Adweek reports that troubled FMCG giant Johnson & Johnson (it’s facing a barrage of health-related lawsuits among other issues) is slashing its ad budget after setting up a new structure involving bespoke units from Omnicom and WPP. J&J used to spend some $1.6bn in the US.
In doing so it joins bigger rivals Procter & Gamble and Unilever in making the agencies take the strain as such legacy companies struggle in an online world.
Another once-mighty entity (two actually) Kraft Heinz is also floundering, restating some of its financial numbers after its zero-based budgeting programme of cutbacks hit its stable of old, old brands (to no-one’s great surprise apart from, maybe, theirs.)
A senior marketing executive told me the other day that most companies these days focus almost entirely on costs, not revenue. They assume, wrongly, that revenue will look after itself. And cutting costs is easier.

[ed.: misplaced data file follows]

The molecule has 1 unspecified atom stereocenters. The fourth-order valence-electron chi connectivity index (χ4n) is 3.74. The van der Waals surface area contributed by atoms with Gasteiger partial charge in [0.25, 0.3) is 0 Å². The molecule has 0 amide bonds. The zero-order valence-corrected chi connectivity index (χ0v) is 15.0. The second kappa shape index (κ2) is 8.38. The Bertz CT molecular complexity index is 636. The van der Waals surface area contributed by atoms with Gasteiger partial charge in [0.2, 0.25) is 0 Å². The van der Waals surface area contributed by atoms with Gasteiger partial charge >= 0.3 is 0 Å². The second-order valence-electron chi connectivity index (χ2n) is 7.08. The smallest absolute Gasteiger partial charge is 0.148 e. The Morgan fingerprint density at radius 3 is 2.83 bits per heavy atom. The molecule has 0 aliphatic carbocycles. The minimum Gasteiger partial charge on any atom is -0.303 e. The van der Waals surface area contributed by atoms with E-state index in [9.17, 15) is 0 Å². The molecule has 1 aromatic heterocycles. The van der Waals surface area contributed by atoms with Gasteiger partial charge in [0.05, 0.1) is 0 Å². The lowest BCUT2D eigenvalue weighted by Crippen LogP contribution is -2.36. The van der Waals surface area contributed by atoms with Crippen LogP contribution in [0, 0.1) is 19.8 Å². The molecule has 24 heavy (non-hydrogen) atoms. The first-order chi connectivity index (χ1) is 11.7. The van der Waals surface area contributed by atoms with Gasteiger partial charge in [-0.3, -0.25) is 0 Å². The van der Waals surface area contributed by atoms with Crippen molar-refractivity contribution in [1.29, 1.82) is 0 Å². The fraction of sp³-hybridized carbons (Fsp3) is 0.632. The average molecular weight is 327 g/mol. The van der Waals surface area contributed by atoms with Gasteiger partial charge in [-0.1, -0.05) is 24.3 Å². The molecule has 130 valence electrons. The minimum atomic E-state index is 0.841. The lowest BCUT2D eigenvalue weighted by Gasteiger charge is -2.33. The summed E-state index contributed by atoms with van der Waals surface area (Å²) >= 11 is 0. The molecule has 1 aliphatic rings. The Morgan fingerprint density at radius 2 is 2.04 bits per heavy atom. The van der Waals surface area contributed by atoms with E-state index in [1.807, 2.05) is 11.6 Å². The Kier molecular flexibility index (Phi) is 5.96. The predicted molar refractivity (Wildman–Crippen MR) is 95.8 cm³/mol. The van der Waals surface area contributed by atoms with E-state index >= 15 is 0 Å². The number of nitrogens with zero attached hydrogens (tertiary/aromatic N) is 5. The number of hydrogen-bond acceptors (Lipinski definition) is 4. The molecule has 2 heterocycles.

It’s not the same across the board of course: tech giants like google, Facebook, Amazon and even Microsoft are spending ad money like drunken sailors but they have the revenues and vast profits to do so. Mark Zuckerberg is able to hire tens of thousands of new people (he says) to try to tame his particular online OK Corral, without affecting performance markedly. To these companies a big ad campaign is a drop in the ocean although the relationship they have with their agencies is significantly different from the ones agencies used to enjoy with their FMCG clients – where they had a role in strategy as well as execution.
But are the big FMCG companies actually any better off after slashing their creative agency budgets and moving as much work as they can in-house, with eager help from the “better, faster, cheaper” merchants? Arguably they’re just accelerating their extinction.
The same, obviously, can be said of the big agency-based holding companies. The likes of J&J cut back and lots of seasoned agency folk lose their jobs.
It’s looking increasingly like “lose, lose” all round.